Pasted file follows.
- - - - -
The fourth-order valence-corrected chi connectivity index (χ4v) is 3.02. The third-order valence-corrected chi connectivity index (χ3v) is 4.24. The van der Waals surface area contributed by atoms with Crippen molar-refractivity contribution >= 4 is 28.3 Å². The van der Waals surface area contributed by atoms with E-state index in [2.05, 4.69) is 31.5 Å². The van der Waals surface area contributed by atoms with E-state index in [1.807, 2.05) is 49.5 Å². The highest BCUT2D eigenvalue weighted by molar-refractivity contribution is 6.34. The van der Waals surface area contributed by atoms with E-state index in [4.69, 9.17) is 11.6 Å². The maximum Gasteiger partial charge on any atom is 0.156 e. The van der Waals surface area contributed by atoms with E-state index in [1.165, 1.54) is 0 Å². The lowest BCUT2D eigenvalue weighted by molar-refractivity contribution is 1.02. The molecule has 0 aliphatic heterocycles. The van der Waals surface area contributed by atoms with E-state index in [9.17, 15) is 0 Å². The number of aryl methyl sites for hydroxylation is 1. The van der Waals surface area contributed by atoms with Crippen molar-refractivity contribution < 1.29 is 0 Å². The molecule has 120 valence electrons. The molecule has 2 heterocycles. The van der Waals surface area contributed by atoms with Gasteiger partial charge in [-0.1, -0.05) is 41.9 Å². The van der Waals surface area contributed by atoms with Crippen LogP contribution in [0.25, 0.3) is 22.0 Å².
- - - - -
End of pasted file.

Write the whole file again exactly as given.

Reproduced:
The fourth-order valence-corrected chi connectivity index (χ4v) is 3.02. The third-order valence-corrected chi connectivity index (χ3v) is 4.24. The van der Waals surface area contributed by atoms with Crippen molar-refractivity contribution >= 4 is 28.3 Å². The van der Waals surface area contributed by atoms with E-state index in [2.05, 4.69) is 31.5 Å². The van der Waals surface area contributed by atoms with E-state index in [1.807, 2.05) is 49.5 Å². The highest BCUT2D eigenvalue weighted by molar-refractivity contribution is 6.34. The van der Waals surface area contributed by atoms with E-state index in [4.69, 9.17) is 11.6 Å². The maximum Gasteiger partial charge on any atom is 0.156 e. The van der Waals surface area contributed by atoms with E-state index in [1.165, 1.54) is 0 Å². The lowest BCUT2D eigenvalue weighted by molar-refractivity contribution is 1.02. The molecule has 0 aliphatic heterocycles. The van der Waals surface area contributed by atoms with E-state index in [9.17, 15) is 0 Å². The number of aryl methyl sites for hydroxylation is 1. The van der Waals surface area contributed by atoms with Crippen molar-refractivity contribution < 1.29 is 0 Å². The molecule has 120 valence electrons. The molecule has 2 heterocycles. The van der Waals surface area contributed by atoms with Gasteiger partial charge in [-0.1, -0.05) is 41.9 Å². The van der Waals surface area contributed by atoms with Crippen LogP contribution in [0.25, 0.3) is 22.0 Å².